Complex Sciences. Second International Conference, COMPLEX 2012, Santa Fe, NM, USA, December 5-7, 2012, Revised Selected Papers

Research Article

Achieving Social Optimality with Influencer Agents

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  • @INPROCEEDINGS{10.1007/978-3-319-03473-7_12,
        author={Jianye Hao and Ho-fung Leung},
        title={Achieving Social Optimality with Influencer Agents},
        proceedings={Complex Sciences. Second International Conference, COMPLEX 2012, Santa Fe, NM, USA, December 5-7, 2012, Revised Selected Papers},
        proceedings_a={COMPLEX},
        year={2013},
        month={11},
        keywords={},
        doi={10.1007/978-3-319-03473-7_12}
    }
    
  • Jianye Hao
    Ho-fung Leung
    Year: 2013
    Achieving Social Optimality with Influencer Agents
    COMPLEX
    Springer
    DOI: 10.1007/978-3-319-03473-7_12
Jianye Hao1,*, Ho-fung Leung1,*
  • 1: The Chinese University of Hong Kong
*Contact email: jyhao@cse.cuhk.edu.hk, lhf@cse.cuhk.edu.hk

Abstract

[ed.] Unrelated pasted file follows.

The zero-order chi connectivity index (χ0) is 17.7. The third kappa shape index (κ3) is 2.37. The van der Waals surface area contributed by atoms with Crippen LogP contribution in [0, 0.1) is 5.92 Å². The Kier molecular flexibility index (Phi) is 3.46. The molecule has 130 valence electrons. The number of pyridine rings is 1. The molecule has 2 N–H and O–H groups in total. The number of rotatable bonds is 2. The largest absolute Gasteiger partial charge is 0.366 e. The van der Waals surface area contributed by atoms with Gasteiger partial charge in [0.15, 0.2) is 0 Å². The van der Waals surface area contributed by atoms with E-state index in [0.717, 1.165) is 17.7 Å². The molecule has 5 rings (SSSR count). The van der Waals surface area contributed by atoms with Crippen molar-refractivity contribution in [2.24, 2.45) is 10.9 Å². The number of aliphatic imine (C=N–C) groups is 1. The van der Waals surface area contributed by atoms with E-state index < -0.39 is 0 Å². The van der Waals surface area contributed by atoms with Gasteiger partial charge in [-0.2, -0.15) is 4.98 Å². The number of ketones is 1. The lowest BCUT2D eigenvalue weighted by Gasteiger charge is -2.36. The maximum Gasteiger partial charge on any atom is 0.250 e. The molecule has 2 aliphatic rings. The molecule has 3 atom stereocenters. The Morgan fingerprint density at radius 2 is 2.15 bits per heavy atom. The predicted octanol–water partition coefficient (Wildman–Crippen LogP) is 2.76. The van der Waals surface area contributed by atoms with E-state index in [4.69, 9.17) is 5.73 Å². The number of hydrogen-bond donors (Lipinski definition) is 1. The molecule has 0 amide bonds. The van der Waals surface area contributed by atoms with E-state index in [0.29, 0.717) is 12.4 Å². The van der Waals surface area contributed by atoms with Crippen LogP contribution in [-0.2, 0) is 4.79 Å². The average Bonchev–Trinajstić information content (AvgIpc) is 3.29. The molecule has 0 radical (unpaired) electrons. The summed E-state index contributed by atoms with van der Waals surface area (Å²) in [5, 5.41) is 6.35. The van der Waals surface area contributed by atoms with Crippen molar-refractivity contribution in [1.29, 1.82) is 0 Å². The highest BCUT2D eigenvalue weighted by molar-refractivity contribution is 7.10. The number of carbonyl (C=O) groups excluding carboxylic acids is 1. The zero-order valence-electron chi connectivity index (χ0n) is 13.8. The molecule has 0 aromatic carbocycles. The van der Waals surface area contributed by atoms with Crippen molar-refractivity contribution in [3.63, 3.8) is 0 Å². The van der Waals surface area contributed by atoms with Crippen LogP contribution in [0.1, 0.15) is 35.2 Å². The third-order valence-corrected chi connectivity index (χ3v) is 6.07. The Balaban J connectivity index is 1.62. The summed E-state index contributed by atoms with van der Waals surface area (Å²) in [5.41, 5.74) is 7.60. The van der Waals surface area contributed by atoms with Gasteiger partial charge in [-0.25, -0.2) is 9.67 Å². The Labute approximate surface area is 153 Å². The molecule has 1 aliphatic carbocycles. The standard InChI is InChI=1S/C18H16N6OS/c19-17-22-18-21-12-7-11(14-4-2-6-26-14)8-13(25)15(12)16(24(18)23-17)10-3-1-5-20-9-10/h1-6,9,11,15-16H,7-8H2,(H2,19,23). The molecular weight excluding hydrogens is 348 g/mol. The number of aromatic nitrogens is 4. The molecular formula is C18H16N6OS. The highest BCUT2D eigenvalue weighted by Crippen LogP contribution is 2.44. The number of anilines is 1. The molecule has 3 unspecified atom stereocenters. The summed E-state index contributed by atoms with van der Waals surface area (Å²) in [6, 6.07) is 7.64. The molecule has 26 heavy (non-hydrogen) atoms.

In many multi-agent systems (MAS), it is desirable that the agents can coordinate with one another on achieving socially optimal outcomes to increase the system level performance, and the traditional way of attaining this goal is to endow the agents with social rationality [7] - agents act as system utility maximizers. However, this is difficult to implement when we are facing open MAS domains such as peer-to-peer network and mobile ad-hoc networks, since we do not have control on all agents’ behaviors in such systems and each agent usually behaves individually rationally as an individual utility maximizer only. In this paper, we propose injecting a number of influencer agents to manipulate the behaviors of individually rational agents and investigate whether the individually rational agents can eventually be incentivized to coordinate on achieving socially optimal outcomes. We evaluate the effects of influencer agents in two common types of games: prisoner’s dilemma games and anti-coordination games. Simulation results show that a small proportion of influencer agents can significantly increase the average percentage of socially optimal outcomes attained in the system and better performance can be achieved compared with that of previous work.